A study from one journal explores the possible link between depression and obesity.
Previous studies have demonstrated a relationship between obesity in adolescence and adulthood, as well as a link between obesity and depression, particularly in women. Studies have also suggested that depressed adolescents tend to have a higher body mass index (BMI) later in adulthood than adolescents who are not depressed.
BMI is calculated by dividing weight in kilograms by height in meters squared. A BMI of 25 to 29.9 is considered overweight and 30 or higher is considered obese. BMI from 18.5 to 24.9 is considered normal in most people.
Researchers at the University of Cincinnati College of Medicine looked at whether a depressed mood can be associated with the development and persistence of obesity in adolescents by analyzing data from a study of adolescents.
The study involved 9,374 adolescents in grades 7 through 12 who completed in-home interviews for the national Longitudinal Study of Adolescent Health. The researchers collected the following information from the adolescents at the start of the study and then again at a follow-up visit 1 year later:
The researchers also asked a parent of each adolescent for information on household income, parental education, and parental obesity.
At the start of the study, 12.9% of the adolescents were overweight, 9.7% were obese, and 8.8% had depressed mood. There was no link between baseline depression and baseline obesity discovered. When looking at adolescents who were obese a year later, the researchers found that at the start of the study 79.6% had been obese, 18.6% had been overweight, and 1.8% had been a normal weight.
According to the researchers, having a depressed mood at baseline independently predicted obesity at follow-up, even after controlling for age, race, parental obesity, family socioeconomic status, and number of parents in the home. This relationship persisted after taking into account additional factors that could influence both weight and depression, such as physical activity, smoking, self-esteem, and conduct disorders. After controlling for all these factors, depressed mood also predicted obesity even among adolescents who were not obese at baseline.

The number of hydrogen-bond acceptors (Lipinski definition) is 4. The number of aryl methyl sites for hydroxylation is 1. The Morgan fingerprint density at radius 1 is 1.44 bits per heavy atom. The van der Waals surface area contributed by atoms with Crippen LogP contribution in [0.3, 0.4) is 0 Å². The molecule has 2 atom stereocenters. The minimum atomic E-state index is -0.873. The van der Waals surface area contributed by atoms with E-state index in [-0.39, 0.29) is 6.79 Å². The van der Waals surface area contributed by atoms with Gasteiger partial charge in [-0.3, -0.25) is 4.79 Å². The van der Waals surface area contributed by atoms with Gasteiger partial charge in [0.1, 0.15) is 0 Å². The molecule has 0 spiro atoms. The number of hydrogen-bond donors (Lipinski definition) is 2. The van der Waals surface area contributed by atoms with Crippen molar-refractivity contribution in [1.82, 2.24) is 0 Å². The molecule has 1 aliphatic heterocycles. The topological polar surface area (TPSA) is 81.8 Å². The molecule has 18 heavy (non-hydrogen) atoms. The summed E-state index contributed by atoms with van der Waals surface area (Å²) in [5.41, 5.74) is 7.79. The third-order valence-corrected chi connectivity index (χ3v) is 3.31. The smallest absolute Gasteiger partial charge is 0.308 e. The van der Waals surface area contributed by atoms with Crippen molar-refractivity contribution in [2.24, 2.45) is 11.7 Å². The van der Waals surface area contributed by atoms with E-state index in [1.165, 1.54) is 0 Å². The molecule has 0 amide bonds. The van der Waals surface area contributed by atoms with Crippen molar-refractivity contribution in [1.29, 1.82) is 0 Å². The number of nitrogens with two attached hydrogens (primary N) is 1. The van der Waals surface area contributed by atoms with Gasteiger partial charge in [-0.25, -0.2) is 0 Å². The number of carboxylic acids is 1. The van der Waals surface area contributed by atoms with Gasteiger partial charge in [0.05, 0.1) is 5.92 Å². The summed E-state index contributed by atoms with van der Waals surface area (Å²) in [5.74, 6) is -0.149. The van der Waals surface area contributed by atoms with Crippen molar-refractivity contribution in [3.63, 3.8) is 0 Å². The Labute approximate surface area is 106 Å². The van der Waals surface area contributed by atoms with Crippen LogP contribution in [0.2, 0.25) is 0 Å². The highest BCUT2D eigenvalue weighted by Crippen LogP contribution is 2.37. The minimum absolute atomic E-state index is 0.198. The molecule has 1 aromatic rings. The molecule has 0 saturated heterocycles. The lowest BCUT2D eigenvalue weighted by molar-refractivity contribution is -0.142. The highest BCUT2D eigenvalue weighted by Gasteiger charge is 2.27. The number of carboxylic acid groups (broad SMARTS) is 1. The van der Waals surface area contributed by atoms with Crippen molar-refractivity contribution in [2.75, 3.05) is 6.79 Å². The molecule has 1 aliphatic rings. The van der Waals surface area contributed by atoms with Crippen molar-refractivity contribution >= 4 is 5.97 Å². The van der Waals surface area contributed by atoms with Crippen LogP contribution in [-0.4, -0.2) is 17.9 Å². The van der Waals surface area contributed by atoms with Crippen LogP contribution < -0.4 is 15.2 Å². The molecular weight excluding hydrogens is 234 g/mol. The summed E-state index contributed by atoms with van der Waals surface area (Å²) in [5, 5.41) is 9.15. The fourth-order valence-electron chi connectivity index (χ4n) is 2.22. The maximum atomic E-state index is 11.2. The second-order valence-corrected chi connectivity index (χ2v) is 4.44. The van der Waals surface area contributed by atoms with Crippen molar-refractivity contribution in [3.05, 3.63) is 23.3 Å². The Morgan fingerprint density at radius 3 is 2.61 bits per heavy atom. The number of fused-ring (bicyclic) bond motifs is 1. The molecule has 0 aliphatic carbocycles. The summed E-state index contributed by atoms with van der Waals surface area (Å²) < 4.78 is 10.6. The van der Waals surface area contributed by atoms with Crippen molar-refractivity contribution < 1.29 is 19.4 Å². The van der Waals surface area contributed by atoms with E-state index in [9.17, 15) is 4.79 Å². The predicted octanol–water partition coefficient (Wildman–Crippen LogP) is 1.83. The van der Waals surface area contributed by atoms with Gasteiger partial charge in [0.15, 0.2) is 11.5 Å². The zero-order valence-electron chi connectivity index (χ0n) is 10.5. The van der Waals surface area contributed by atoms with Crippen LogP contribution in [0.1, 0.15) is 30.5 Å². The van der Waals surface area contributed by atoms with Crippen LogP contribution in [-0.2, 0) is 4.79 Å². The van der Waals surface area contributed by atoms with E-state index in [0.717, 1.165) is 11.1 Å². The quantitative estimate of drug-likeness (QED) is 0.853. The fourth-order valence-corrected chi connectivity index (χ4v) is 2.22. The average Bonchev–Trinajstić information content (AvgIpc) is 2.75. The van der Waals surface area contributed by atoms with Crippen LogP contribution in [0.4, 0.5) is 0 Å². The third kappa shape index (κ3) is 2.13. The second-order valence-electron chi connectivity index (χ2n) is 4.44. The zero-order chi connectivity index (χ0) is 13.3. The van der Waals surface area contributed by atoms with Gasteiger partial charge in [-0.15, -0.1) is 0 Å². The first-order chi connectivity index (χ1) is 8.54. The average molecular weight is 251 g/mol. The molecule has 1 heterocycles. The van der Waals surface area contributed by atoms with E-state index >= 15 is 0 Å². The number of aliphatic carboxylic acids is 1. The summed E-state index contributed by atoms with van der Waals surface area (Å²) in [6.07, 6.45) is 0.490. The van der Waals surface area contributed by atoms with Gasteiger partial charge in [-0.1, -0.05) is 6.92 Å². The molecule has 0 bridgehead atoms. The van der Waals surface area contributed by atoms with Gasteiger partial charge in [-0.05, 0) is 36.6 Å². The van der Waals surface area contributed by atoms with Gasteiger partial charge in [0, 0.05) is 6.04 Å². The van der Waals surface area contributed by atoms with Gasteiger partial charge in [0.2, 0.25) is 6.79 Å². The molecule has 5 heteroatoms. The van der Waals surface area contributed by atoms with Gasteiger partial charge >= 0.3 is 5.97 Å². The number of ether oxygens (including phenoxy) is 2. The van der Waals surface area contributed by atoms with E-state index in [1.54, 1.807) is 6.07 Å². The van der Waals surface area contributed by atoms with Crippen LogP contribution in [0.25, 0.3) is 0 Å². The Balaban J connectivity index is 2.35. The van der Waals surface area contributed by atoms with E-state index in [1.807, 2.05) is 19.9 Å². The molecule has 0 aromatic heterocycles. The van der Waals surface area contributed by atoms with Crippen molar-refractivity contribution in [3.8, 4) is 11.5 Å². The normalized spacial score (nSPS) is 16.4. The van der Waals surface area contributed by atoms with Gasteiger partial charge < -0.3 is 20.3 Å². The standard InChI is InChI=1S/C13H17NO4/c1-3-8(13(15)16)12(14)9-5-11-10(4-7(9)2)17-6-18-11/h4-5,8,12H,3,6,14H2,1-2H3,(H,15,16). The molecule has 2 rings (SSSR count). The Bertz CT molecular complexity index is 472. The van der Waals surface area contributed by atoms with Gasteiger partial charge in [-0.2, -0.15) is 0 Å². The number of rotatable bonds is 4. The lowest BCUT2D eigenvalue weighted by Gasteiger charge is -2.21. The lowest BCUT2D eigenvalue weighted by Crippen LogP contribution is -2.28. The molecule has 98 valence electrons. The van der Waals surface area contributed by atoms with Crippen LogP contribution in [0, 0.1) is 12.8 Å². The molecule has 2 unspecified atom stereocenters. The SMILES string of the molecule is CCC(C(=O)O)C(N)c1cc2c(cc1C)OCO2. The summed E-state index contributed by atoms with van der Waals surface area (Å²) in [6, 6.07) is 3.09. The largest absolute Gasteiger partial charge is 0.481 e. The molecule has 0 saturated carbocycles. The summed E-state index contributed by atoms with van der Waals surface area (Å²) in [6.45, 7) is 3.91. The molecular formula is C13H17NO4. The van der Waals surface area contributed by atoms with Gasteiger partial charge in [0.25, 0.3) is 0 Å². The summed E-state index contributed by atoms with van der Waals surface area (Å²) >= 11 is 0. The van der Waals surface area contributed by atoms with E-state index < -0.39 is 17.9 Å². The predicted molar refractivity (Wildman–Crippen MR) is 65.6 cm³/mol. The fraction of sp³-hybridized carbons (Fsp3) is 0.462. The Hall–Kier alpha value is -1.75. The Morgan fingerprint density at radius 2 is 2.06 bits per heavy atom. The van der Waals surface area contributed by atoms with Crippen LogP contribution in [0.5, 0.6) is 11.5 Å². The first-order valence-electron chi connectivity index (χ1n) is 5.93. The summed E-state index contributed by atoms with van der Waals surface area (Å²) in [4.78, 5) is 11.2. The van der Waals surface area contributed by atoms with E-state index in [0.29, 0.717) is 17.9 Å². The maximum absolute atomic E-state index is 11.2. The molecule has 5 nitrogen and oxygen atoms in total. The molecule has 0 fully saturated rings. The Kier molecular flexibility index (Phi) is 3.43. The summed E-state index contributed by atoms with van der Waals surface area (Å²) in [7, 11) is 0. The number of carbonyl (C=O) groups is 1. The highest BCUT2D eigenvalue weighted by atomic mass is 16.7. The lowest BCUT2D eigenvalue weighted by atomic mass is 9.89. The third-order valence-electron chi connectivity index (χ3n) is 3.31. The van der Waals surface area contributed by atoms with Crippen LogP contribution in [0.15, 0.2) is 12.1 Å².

The researchers concluded that depressed adolescents have an increased risk of developing or maintaining obesity during adolescence. A number of factors may influence weight gain in depressed adolescents, perhaps the most observable being overeating in response to the negative emotions or biological factors that accompany depression. For this reason, the researchers believe prevention and treatment should involve an understanding of the shared biological and social factors that play a role in both depression and obesity.
According to the American Academy of Child and Adolescent Psychiatry, adolescents most at risk for depression include those who are under stress, have experienced a loss or have attentional, learning, conduct, or anxiety disorders. Depressed adolescents may exhibit one or more of the following signs and symptoms:
Parents and teachers should be on the alert for signs of depression in adolescents because early diagnosis and professional treatment is essential. Depression will not go away on its own. Furthermore, suicide is one of the leading causes of death in teenagers and young adults. Adolescents should always be taken seriously if they talk about suicide. Treatment may include individual and family therapy as well as antidepressant medicine. Parents should ask their doctor to refer them to a psychiatrist who specializes in the treatment of adolescents.
American Academy of Child and Adolescent Psychiatry
Healthy Children—American Academy of Pediatrics
The College of Canadian Family Physicians
Public Health Agency of Canada
Benson LP, William RJ, Novick MB. Pediatric obesity and depression: a cross-sectional analysis of absolute BMI as it relates to children's depression index scores in obese 7- to 17-year-old children. Clin Pediatr (Phila). 2013;52(1):24-29.
The Depressed Child. American Academy of Child and Adolescent Psychiatry website. Available at: http://www.aacap.org/AACAP/Families_and_Youth/Facts_for_Families/Facts_for_Families_Pages/The_Depressed_Child_04.aspx. Updated July 2013. Accessed March 29, 2017.
Goodman E, Whitaker RC. A prospective study of the role of depression in the development and persistence of adolescent obesity. Pediatrics. 2002;110:497-504.
Kalarchia MA, Marcus MD. Psychiatric comorbidity of childhood obesity. Int Rev Psyciatry. 2012;24(3):241-246.
Obesity in children and adolescents. EBSCO DynaMed Plus website. Available at:https://www.dynamed.com/topics/dmp~AN~T115153/Obesity-in-children-and-adolescents. Updated January 30, 2017. Accessed March 29, 2017.
Richardson LP, Garrison MM, Drangsholt M, et al. Associations between depressive symptoms and obesity during puberty. Gen Hosp Psych. 2006;28:313-320
Last reviewed March 2017 by Michael Woods, MD, FAAP Last Updated: 3/25/2015